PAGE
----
Note: This series is intended to be a pocket commentary on How Should We Then Live by Francis Schaeffer. If you’ve worked through the book or video sessions on your own or in a Classical Conversations Challenge II class, I welcome your comments and ideas below.
Schaefer doesn’t hesitate but plunges straight in with the bad news, which is, “Congratulations! You’re probably the unwitting puppet of your culture!”
It can be disturbing to realize how many of our beliefs were never carefully thought out by us, but instead simply absorbed from the culture around us. (A whole group of people who share basic beliefs, thinking and acting in the much the same way can be defined as a culture.)
Francis Schaeffer argues that the things we humans choose to do and say leave clues for the rest of the world about our inner life and our values. He points out that Michelangelo, through his art, communicated what he cared about and valued. And when Hitler unleashed the full extent of Nazi ferocity, he certainly gave away a great deal of information about the state of his mind and heart. Unfortunately, Hitler managed to successfully infuse most of Germany with his mindset, and by doing so he changed the whole culture around him. The Germans of the time whose standards came from their society were in deep trouble.
So, the bad news is that to one degree or another, quite a few of us carry a lot of baggage resulting in knee-jerk reactions. The good news is that once we’re aware this is the case, we don’t have to continue doing it. We can choose to use a different script than the one our culture hands us. As history–and the rest of How Should We Then Live–shows, if you’ve got a badly-written script, your play is unlikely to end well. There aren’t really very many worldview scripts to choose from, because only a limited number of them cycle in and out of history. Life is stressful, so choose wisely, because you need a set of beliefs up to the task of guiding you through.
When people or civilizations are exposed to stress, they’re only as good as the foundation under them. A bad foundation dooms a culture. Across Europe, many of the small bridges built by the Romans are still functional for pedestrians today, but anyone who tried to drive a modern truck across one would probably end up in a pile of rubble in the river below. In the same way a truck needs a bridge engineered to handle its weight, a society needs a good foundation.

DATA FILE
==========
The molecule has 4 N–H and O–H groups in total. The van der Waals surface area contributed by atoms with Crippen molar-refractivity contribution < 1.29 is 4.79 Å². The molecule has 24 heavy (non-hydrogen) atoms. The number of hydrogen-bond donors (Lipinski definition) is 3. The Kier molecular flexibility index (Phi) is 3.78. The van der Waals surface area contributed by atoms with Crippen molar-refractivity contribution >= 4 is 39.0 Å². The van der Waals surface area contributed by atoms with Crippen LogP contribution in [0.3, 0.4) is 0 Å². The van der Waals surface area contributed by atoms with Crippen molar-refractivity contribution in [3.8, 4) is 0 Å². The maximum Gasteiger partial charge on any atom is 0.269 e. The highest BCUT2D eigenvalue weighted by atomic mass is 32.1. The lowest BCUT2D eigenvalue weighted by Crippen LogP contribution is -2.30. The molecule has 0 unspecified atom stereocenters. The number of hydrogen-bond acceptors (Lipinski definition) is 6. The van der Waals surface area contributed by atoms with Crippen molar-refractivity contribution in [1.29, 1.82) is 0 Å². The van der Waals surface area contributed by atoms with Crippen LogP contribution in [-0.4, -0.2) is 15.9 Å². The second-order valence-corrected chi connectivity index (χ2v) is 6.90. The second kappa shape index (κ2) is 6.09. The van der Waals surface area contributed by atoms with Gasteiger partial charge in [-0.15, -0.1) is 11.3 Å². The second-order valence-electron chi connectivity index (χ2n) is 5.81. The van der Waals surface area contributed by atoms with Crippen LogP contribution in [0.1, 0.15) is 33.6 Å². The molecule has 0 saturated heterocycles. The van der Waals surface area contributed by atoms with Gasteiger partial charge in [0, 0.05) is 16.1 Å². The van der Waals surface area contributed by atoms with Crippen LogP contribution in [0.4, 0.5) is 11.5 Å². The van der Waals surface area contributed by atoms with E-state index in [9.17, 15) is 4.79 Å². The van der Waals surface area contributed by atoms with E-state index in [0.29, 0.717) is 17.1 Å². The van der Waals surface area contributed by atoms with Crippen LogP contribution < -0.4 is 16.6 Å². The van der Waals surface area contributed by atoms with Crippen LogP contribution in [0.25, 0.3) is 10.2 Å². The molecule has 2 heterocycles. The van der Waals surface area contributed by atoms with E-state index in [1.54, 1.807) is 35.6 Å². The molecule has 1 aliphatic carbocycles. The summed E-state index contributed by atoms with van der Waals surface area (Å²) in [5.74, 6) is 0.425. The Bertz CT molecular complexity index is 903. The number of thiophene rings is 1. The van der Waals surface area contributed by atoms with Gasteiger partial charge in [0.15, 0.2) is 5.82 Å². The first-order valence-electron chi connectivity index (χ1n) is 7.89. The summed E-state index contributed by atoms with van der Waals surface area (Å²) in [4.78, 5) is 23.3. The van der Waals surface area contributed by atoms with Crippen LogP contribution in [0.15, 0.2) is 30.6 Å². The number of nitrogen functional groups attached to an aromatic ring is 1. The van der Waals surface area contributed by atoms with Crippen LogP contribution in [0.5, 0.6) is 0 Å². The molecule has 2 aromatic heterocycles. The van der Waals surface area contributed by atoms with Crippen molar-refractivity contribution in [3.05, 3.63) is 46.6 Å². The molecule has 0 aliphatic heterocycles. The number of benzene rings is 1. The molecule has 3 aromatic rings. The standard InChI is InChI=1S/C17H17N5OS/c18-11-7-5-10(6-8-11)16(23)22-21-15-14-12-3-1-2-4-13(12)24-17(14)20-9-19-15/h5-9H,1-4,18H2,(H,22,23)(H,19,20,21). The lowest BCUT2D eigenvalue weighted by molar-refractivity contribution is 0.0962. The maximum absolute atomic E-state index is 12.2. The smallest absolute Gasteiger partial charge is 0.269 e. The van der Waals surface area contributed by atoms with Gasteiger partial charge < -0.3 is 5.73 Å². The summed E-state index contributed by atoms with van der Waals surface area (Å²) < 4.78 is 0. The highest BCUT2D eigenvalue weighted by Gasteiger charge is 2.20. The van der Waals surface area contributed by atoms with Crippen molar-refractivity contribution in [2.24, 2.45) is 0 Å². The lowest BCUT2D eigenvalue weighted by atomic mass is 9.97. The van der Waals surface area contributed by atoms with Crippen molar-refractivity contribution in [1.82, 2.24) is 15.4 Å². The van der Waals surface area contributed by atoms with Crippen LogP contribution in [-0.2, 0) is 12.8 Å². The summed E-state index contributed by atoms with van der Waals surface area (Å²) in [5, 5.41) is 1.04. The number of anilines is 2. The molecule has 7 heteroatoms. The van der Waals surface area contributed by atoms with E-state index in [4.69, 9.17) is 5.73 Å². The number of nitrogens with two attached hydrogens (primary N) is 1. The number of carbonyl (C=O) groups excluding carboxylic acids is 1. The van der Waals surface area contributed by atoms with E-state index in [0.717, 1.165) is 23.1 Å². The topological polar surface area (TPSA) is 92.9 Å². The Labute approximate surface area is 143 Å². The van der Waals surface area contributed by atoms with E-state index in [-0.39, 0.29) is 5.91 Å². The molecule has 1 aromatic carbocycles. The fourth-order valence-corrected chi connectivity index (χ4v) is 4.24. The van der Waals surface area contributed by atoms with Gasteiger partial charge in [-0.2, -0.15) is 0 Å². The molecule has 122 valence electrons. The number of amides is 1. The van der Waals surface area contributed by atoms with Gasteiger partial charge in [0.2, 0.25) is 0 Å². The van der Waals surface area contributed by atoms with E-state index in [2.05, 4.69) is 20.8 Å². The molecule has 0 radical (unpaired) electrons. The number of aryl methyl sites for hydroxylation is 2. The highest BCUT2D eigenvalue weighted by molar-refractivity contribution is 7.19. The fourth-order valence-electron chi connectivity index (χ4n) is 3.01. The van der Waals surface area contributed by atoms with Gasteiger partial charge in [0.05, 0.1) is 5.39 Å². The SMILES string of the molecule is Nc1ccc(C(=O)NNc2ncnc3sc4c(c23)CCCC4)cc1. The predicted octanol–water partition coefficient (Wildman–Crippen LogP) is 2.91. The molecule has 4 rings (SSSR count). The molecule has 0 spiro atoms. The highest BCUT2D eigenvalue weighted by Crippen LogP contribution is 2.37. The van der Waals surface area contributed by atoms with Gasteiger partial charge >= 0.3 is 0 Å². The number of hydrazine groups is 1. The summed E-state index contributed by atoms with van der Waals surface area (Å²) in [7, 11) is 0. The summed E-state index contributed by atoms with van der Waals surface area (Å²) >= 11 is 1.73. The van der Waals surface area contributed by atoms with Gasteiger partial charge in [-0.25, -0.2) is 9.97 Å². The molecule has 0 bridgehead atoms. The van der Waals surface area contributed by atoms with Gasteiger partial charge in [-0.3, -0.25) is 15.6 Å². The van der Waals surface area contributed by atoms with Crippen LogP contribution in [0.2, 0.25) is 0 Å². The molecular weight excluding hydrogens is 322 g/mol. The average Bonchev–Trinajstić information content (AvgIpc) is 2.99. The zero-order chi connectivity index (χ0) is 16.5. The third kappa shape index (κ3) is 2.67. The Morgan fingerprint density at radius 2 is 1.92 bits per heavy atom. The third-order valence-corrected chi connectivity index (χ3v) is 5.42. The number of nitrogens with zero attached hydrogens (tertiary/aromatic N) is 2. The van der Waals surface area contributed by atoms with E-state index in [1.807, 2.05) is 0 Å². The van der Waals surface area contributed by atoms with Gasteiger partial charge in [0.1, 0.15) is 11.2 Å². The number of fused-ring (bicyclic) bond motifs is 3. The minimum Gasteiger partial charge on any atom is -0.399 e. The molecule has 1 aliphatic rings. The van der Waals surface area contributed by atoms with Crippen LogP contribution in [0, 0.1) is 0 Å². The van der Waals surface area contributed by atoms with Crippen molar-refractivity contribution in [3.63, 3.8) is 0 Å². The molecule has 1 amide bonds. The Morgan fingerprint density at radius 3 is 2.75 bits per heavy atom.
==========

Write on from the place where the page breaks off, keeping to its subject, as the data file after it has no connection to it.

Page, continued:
In order to understand how modern people came to choose their foundations for life and government, Shaeffer follows three threads throughout the book:
*Philosophy, which expects the mind to come up with the answers to life’s questions,
*Science, which looks at facts in the world around us and interprets them, and
*Religion, or people’s collective thoughts and ideas about God.
The remainder of the chapter covers the birth and death of Rome in a short arc. It’s a manageable introduction to how the later eras will be discussed, and also a good opportunity to establish a rubric to jump through for each one. Here are some possible questions to ponder and return to each time:
On what did the people of this era base their civilization? Was it a strong foundation? Why or why not? How and why did this civilization end?
We’ll talk about how that turned out for Rome in the following post.
Discussion points for this section:
*If a detective gathered evidence about you based on the things you’ve done and said, what would they conclude based on the clues you left?
*Would that picture be accurate? Do you tell the truth about yourself by your words and actions, or do you censor yourself because you’re afraid of what your friends, family, or community might think about what you actually believe?
*What are some of the presuppositions you’ve picked up from your culture?
If you missed pt. 1 of this series, you can view it here: http://anneephillips.com/2017/01/13/philosophy-saves-lives/
For the next post, click here: http://anneephillips.com/2017/01/27/theres-no-place-…e-then-live-pt-3/